If your spouse has not filed a tax return recently or paid their taxes in the last several years, then you may feel unsure of where to turn for relief. It can be stressful to deal with the financial decisions your spouse makes, especially because they can directly affect you. Raichelson Law, P.C. informs you on the solutions available to you when your spouse is in tax trouble as well as how you can be proactive in managing your finances.
Take a look at tax debt relief
There are options when trying to pay off or lessen the amount of taxes you or your spouse owes. Eliminating tax debt can be done through tax resolution within the IRS Fresh Start Program, which includes tax liens, installment agreements, and offers in compromise (OIC). Depending on your situation and how much your spouse owes, you may not qualify for some of these relief options.
Look into spousal relief
You are liable for the additional taxes owed when married, but there are options to relieve you of these burdens. The IRS offers three types of spousal relief:
- Innocent Spouse Relief
- Separation of Liability Relief
- Equitable Relief
Innocent Spouse Relief alleviates additional taxes you owe if your spouse did not report their earned income, reported it incorrectly, or claimed incorrect deductions. Separation of Liability Relief gives you the responsibility of paying only the taxes that are allocated to you. This type of relief is for individuals who are no longer married, separated, or no longer living with their spouse. Equitable Relief is an option for those who do not qualify for the other relief options. It is available to individuals who filed joint returns that were not reported properly. If the joint return was correct when filed, but the tax was not paid, then you may also qualify for equitable relief. There are specific conditions you must meet to qualify for each of these relief options, which are listed on the IRS website.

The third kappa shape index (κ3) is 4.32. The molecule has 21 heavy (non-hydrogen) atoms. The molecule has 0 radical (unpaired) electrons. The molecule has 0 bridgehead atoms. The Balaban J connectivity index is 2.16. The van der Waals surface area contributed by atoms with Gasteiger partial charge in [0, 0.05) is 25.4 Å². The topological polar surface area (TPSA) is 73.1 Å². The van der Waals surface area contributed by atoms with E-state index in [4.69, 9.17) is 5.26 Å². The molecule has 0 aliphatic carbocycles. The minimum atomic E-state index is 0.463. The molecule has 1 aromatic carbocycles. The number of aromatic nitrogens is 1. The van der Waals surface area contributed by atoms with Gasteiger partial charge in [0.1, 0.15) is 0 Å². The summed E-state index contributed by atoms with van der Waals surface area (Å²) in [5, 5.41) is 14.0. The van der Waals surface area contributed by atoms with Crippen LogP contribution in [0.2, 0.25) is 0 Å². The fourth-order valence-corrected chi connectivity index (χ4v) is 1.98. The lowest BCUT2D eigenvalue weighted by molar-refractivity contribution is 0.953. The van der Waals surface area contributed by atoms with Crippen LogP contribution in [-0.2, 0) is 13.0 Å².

Seek help to solve the problem
It is important to seek advice from a tax professional and do some research to determine the tax relief option that aligns with your situation. Also consider the type of help your spouse needs and how you might be able to support them without creating more financial burdens for your family. Would seeing a marriage counselor benefit your situation? Are there free programs or resources online that could guide your spouse in the right direction? Find the solution that will work well for your relationship and always ask a professional for their educated opinion.
Separate your finances
One of the wisest decisions you could make while dealing with tax trouble is to separate your finances. Your spouse's financial decisions should not impact your entire family's financial stability. In order to support yourself and your family, you must find a way to better manage your money. Take the necessary steps to ensure your taxes are properly filed each year, manage a monthly budget, and pay attention to both of your expenses.
Are you having trouble with taxes? Raichelson Law, P.C. offers over 20 years of experience in tax debt and tax controversy to help take the burden of debt off your shoulders. Contact us today for a free consultation to learn more about how our tax attorneys can help you.